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Understanding Asymmetric Warfare - The plight of the strong: Actors, Dynamics and Strategy

Jonasson, Stefan (2008)
Department of Political Science
Abstract
Asymmetric warfare has gradually become a common occurrence in an increasingly interconnected world, as the interactions between militarily unequal adversaries grow ever more frequent. Because the strong do not always emerge victorious, which we presume they would, the following question is warranted: how can asymmetric warfare be understood? In other words: how are we to understand the processes which enable weak actors to win against vastly superior adversaries.

To understand asymmetric warfare - in terms of acting, organising and thinking differently - the military strategic-interaction is examined, since strategy channels the means towards the desired goal.

Through the chosen theoretical approach and the examples - the... (More)
Asymmetric warfare has gradually become a common occurrence in an increasingly interconnected world, as the interactions between militarily unequal adversaries grow ever more frequent. Because the strong do not always emerge victorious, which we presume they would, the following question is warranted: how can asymmetric warfare be understood? In other words: how are we to understand the processes which enable weak actors to win against vastly superior adversaries.

To understand asymmetric warfare - in terms of acting, organising and thinking differently - the military strategic-interaction is examined, since strategy channels the means towards the desired goal.

Through the chosen theoretical approach and the examples - the French-Algerian war 1954-1962 and the Sunni-insurgency in Iraq 2003-2005 - it can be concluded that the cooperation of the local population is vital to avoid failure. War-winning strategies where the military matter gain primacy over political have proven less viable, as the unavoidable collateral damage generates a downward spiral ending in a loss of legitimacy or moral decay.

War-terminating strategies, providing incentive for cooperation are theoretically a better option but only if the civilians are not harmed. These strategies are still very fragile as they have not only an extensive set of goals making them complex but also because strong actors have large and accessible contact surfaces. As such it is easy to target and disrupt the goals of the strong actor i.e. generating a similar result as a failed war-winning strategy. (Less)
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author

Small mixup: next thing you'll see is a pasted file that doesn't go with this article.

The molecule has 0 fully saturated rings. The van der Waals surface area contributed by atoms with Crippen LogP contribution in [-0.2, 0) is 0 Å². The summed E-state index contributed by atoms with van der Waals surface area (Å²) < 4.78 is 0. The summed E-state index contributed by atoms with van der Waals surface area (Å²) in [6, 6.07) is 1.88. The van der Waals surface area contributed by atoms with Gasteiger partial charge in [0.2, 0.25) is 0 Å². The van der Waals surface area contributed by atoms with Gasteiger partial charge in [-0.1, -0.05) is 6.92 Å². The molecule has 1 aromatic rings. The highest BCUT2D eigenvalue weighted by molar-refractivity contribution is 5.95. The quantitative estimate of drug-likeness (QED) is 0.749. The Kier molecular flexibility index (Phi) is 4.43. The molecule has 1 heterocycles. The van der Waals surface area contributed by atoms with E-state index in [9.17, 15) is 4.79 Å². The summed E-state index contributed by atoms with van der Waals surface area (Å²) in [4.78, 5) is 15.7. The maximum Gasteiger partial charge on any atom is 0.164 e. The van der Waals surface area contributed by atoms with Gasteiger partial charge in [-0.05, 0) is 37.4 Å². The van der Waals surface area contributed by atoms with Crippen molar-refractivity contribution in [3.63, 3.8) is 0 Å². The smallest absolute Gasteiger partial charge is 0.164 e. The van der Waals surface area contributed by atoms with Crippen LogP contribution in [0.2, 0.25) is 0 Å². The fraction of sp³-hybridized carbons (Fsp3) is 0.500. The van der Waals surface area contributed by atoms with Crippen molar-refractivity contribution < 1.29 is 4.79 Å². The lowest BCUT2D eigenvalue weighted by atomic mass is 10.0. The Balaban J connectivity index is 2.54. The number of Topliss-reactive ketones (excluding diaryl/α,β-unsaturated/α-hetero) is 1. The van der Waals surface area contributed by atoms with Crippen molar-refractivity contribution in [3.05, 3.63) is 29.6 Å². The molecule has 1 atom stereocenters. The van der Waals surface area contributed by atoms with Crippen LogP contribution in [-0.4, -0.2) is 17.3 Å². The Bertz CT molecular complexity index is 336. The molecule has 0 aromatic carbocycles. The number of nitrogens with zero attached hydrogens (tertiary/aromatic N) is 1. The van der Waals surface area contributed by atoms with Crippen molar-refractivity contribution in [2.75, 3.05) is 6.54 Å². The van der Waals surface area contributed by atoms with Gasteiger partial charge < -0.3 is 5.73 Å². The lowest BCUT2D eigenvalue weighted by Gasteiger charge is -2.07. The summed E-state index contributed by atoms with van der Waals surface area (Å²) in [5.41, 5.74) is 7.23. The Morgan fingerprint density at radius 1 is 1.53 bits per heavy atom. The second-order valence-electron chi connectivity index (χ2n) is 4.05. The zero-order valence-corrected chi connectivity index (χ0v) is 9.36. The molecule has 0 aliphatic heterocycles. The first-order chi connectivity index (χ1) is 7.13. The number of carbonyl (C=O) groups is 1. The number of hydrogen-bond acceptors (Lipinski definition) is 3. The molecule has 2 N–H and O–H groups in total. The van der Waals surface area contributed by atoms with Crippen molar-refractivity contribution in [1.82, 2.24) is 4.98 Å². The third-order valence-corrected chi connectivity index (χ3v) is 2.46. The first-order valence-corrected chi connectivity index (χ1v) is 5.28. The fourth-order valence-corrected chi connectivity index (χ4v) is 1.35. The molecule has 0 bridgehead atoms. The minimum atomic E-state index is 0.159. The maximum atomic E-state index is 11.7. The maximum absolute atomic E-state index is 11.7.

Jonasson, Stefan
supervisor
organization
year
type
M2 - Bachelor Degree
subject
keywords
Asymmetric warfare, Conflict outcome, Strategy, Algeria, Iraq, Peace and conflict research, polemology, Freds- och konfliktforskning
language
English
id
1316742
date added to LUP
2008-06-16
date last changed
2015-12-14 13:34:37
@misc{1316742,
  abstract     = {Asymmetric warfare has gradually become a common occurrence in an increasingly interconnected world, as the interactions between militarily unequal adversaries grow ever more frequent. Because the strong do not always emerge victorious, which we presume they would, the following question is warranted: how can asymmetric warfare be understood? In other words: how are we to understand the processes which enable weak actors to win against vastly superior adversaries.

To understand asymmetric warfare - in terms of acting, organising and thinking differently - the military strategic-interaction is examined, since strategy channels the means towards the desired goal.

Through the chosen theoretical approach and the examples - the French-Algerian war 1954-1962 and the Sunni-insurgency in Iraq 2003-2005 - it can be concluded that the cooperation of the local population is vital to avoid failure. War-winning strategies where the military matter gain primacy over political have proven less viable, as the unavoidable collateral damage generates a downward spiral ending in a loss of legitimacy or moral decay.

War-terminating strategies, providing incentive for cooperation are theoretically a better option but only if the civilians are not harmed. These strategies are still very fragile as they have not only an extensive set of goals making them complex but also because strong actors have large and accessible contact surfaces. As such it is easy to target and disrupt the goals of the strong actor i.e. generating a similar result as a failed war-winning strategy.},
  author       = {Jonasson, Stefan},
  keyword      = {Asymmetric warfare,Conflict outcome,Strategy,Algeria,Iraq,Peace and conflict research, polemology,Freds- och konfliktforskning},
  language     = {eng},
  note         = {Student Paper},
  title        = {Understanding Asymmetric Warfare - The plight of the strong: Actors, Dynamics and Strategy},
  year         = {2008},
}